/  October 10, 2012

        Um… I bet you still haven’t caught on.

      • Charley R

         /  October 11, 2012

        Correctamundo! You’re a bright one, aren’t you?

      • Liam, Head Phil

         /  October 11, 2012

        Indeed I am. *preens*

      • Charley R

         /  October 11, 2012

        *sprays you with a water pistol full of gatorade*

      • Liam, Head Phil

         /  October 11, 2012

        You… You…! I am so not getting you that place on Hermes’ level. You’re going with the slugs.

      • Charley R

         /  October 12, 2012

        Very well. The slugs and i shall fraternize and plot your downfall.

      • Liam, Head Phil

         /  October 12, 2012

        No you won’t. The slugs will eat you.

      • Charley R

         /  October 12, 2012

        I doubt that. I have great social skills in the slug world.

      • Slugs don’t socialize much, so they wouldn’t know social skills if they hit them in the face. Which is probably what your social skills amount to.

      • Charley R

         /  October 13, 2012

        Ooooooh . . . lovely insult. Did your mother teach you that one too?

      • Liam, Head Phil

         /  October 13, 2012

        No, yours did.

      • Charley R

         /  October 13, 2012

        Oh yes . . . I remember now. I ATE yours!

      • Liam, Head Phil

         /  October 13, 2012

        And then you ate your own just after, as I recall.

      • Charley R

         /  October 14, 2012

        No, that was my aunt.

      • Liam, Head Phil

         /  October 14, 2012

        No, you squished your ant.

      • Charley R

         /  October 15, 2012

        Minion! WHO put that “u” in there!
        I think I need to give them shore leave soon. I might be breaking them.

      • Liam, Head Phil

         /  October 15, 2012

        True. Just make sure they don’t desert. I’d suggest giving their mugshots to the local police. Let them see how cruel a world it is and how good they’ve got it with you.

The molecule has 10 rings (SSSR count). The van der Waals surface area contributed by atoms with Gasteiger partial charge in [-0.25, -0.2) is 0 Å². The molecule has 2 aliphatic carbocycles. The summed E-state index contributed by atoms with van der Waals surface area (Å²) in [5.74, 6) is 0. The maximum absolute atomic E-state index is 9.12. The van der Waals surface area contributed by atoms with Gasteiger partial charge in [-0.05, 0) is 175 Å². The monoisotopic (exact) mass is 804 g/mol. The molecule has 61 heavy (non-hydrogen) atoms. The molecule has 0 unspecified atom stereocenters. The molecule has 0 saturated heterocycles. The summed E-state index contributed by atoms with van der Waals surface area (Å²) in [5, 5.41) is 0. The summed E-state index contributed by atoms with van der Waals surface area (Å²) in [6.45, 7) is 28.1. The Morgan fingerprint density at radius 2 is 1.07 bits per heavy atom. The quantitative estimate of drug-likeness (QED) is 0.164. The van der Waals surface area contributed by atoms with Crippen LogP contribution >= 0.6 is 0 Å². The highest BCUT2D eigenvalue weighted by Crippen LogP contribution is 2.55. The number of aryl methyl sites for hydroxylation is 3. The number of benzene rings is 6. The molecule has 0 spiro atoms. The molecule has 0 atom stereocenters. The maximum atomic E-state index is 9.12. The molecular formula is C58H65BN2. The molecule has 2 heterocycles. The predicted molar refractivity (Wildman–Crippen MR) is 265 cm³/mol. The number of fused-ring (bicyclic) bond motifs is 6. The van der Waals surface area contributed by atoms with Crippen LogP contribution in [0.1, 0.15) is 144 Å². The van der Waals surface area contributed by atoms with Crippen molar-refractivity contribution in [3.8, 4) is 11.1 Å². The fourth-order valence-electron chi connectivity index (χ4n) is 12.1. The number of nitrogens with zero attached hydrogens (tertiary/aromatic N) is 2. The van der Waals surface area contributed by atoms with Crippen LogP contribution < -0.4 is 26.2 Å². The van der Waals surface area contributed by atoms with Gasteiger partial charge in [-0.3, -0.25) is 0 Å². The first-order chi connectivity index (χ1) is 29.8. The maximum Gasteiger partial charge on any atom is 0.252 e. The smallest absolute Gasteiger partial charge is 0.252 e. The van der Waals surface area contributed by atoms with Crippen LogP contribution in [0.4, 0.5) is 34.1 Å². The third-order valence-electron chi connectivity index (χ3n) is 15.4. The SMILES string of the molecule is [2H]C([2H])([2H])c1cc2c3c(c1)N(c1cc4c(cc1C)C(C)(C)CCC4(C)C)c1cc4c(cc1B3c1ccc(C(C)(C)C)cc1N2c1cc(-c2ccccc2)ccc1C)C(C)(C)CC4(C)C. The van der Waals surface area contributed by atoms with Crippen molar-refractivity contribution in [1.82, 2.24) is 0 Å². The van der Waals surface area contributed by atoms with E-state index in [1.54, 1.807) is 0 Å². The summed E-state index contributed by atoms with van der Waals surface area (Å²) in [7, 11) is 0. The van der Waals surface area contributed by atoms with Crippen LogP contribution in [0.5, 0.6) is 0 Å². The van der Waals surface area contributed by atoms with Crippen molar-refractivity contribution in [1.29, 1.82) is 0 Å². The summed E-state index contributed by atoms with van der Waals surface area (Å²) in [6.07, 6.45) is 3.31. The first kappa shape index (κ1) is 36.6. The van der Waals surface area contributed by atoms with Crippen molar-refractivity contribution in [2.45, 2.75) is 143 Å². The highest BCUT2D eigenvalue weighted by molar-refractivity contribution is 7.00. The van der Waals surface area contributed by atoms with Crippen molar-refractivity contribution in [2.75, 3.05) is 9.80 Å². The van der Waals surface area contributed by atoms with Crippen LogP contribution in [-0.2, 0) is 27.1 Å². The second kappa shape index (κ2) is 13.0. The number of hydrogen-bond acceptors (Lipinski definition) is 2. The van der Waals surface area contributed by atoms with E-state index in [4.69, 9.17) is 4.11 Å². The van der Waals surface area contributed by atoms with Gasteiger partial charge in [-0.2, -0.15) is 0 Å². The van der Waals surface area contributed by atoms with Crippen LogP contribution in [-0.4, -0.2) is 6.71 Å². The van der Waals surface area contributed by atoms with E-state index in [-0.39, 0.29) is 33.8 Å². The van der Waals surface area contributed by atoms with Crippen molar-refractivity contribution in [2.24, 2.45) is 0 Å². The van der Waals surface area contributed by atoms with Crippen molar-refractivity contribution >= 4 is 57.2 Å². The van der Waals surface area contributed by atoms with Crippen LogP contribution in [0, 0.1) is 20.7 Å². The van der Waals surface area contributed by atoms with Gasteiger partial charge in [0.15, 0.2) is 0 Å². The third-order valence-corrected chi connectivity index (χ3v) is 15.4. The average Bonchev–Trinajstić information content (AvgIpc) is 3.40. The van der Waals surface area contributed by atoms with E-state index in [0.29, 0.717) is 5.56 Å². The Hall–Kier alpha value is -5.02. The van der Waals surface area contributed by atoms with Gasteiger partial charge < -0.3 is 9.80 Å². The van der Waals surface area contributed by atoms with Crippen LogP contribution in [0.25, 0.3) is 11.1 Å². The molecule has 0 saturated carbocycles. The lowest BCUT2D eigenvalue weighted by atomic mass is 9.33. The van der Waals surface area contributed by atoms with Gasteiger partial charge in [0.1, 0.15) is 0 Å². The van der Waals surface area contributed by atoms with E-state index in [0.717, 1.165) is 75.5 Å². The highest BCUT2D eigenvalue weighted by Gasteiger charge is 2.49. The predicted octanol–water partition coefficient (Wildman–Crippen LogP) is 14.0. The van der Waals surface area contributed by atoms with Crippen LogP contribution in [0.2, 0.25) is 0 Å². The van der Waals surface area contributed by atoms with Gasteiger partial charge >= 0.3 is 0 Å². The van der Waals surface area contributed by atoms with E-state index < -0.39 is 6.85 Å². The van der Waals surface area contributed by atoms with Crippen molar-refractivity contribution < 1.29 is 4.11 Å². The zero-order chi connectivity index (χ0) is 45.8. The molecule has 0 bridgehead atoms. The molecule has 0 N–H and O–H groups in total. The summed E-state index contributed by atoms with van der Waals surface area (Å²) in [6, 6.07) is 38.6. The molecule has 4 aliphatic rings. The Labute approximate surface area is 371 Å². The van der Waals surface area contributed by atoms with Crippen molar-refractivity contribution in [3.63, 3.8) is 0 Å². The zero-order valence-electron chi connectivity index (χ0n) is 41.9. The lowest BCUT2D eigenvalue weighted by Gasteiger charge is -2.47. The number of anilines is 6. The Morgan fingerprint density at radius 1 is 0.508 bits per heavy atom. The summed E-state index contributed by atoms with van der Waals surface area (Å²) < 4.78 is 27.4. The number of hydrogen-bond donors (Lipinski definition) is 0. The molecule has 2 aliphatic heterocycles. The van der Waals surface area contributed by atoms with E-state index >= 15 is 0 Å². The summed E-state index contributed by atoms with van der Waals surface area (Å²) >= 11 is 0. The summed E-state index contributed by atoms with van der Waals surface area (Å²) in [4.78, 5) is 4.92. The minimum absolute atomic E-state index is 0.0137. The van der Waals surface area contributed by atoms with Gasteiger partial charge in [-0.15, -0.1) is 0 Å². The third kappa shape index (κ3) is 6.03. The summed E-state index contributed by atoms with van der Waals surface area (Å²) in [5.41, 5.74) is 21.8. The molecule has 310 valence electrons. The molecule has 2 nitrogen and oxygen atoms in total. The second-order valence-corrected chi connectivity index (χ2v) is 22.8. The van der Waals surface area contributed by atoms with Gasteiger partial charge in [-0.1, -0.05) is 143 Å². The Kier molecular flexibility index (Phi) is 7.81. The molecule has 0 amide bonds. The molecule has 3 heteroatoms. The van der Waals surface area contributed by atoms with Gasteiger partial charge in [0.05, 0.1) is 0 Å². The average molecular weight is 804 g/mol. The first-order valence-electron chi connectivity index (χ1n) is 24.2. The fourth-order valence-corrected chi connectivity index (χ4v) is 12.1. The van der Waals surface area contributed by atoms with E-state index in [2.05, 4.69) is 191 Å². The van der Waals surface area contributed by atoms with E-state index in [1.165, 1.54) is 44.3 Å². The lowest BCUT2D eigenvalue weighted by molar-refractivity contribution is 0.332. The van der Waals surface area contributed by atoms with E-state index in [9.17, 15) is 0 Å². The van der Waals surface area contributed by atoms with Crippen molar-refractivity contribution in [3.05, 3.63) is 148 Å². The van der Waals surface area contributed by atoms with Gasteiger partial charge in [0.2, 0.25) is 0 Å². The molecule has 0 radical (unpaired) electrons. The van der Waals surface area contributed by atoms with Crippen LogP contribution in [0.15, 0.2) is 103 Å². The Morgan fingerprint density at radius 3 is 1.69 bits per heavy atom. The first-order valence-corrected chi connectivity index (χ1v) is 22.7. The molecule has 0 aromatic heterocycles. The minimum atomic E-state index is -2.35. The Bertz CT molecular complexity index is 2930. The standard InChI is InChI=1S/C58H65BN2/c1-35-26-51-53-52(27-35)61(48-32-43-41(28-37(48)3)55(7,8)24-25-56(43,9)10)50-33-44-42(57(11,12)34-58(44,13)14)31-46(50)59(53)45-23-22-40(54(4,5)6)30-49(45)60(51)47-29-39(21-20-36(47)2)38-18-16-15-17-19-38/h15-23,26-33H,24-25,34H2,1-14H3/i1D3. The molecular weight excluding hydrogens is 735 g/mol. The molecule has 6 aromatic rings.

• Charley R

         /  October 15, 2012

        I’ve done that already. They know better than to leave . . . the fact that i branded “MINE!” onto their foreheads with the Permanent Sharpie of Despair helps too.

      • But who knows what may happen– they might meet, on their break, a mysterious trader selling the Even More Permanent White-Out of Irrational Happiness. What then?

      • Charley R

         /  October 16, 2012

        Then they know that my pet Wargs are coming to eat them for desertion. And they won’t get their weekly cookie shipment.

      • Liam, Head Phil

         /  October 16, 2012

        Ah, so after a certain time your Wargs are set loose, and if all went well your minions would be back by then. I see. Quite ingenious.

      • Charley R

         /  October 16, 2012

        Yes, it is rather. Better than my old system – I used to implant magnets in their ears, and when they didn’t come back I’d boot up the supermagnet to bring them back.

        Unfortunately, I forgot to take account of the fact that errant minions aren’t the only things that could be attracted by a supermagnet.

        It ended badly after its first use. I brought in the wargs after that.

      • I’ll bite– how many refrigerators did you snag?

      • Charley R

         /  October 17, 2012

        Twenty three. And six thousand and two horseshoes, six broken cars . . . and an arc reactor.

      • Can I have it? The reactor? Pweez?

      • Charley R

         /  October 17, 2012

        No. It’s mine. I need it.
        I have a spare, though. Or rather, Tony Stark does. Or did . . . long story.

      • Exactly how many movies did that story take?

      • Charley R

         /  October 17, 2012

        Two. With some bonus material on each disk.

      • Ah. But still. I want it.

      • Charley R

         /  October 19, 2012

        I shall get Kirk to drop a disk off for you next time he does flyby.

  3. I agree wholeheartedly with your assessment of Paolini. I LOVED Eragon, but the rest were slowly dying. Brisngr was better than Eldest, but Inheritance was the worst way to end a series! In fact I think my review (http://www.goodreads.com/review/show/233142156) says a few similar things to your blog post 😀

    Great post!

    Reply
    • I’m glad you enjoyed the post, and I loved your review. It was positive, which I think is important– you stressed a lot of good things about Paolini, when many others decide to be too negative about him. The series was good and it had potential, but it didn’t end with the emotion it could have had. I applaud you.

      Reply
      • Thanks! I wanted it to be so much more than it was! It’s a shame when books and series don’t end well, especially when they start off with loads of potential!

      • Indeed, indeed. It’s sad, because most people obsess too much about getting an amazing start to a series, then relax when they near the finish and lose their grip on the great story they promised us.

  4. Robyn Hoode

     /  September 20, 2012

    Eragon was good. But the series went downhill from there. It was soooooooooooooo long! Not that I am against long books, but I think there were definely things he could have left out.
    Have you actually heard of another series?

    Reply